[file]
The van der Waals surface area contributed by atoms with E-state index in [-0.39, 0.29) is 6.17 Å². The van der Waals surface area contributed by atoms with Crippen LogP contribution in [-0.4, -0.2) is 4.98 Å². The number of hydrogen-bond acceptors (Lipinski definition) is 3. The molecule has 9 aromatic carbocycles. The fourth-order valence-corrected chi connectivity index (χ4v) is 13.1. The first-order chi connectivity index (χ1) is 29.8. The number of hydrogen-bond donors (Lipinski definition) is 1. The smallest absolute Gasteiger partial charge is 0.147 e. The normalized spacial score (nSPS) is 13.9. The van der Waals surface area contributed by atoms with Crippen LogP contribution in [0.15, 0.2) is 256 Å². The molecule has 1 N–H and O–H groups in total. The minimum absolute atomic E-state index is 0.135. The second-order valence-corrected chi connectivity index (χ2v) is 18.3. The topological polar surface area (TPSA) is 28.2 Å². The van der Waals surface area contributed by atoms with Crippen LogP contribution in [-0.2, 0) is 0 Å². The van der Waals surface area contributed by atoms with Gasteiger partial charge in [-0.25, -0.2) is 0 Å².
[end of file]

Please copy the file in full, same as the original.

The van der Waals surface area contributed by atoms with E-state index in [-0.39, 0.29) is 6.17 Å². The van der Waals surface area contributed by atoms with Crippen LogP contribution in [-0.4, -0.2) is 4.98 Å². The number of hydrogen-bond acceptors (Lipinski definition) is 3. The molecule has 9 aromatic carbocycles. The fourth-order valence-corrected chi connectivity index (χ4v) is 13.1. The first-order chi connectivity index (χ1) is 29.8. The number of hydrogen-bond donors (Lipinski definition) is 1. The smallest absolute Gasteiger partial charge is 0.147 e. The normalized spacial score (nSPS) is 13.9. The van der Waals surface area contributed by atoms with Crippen LogP contribution in [0.15, 0.2) is 256 Å². The molecule has 1 N–H and O–H groups in total. The minimum absolute atomic E-state index is 0.135. The second-order valence-corrected chi connectivity index (χ2v) is 18.3. The topological polar surface area (TPSA) is 28.2 Å². The van der Waals surface area contributed by atoms with Crippen LogP contribution in [-0.2, 0) is 0 Å². The van der Waals surface area contributed by atoms with Gasteiger partial charge in [-0.25, -0.2) is 0 Å².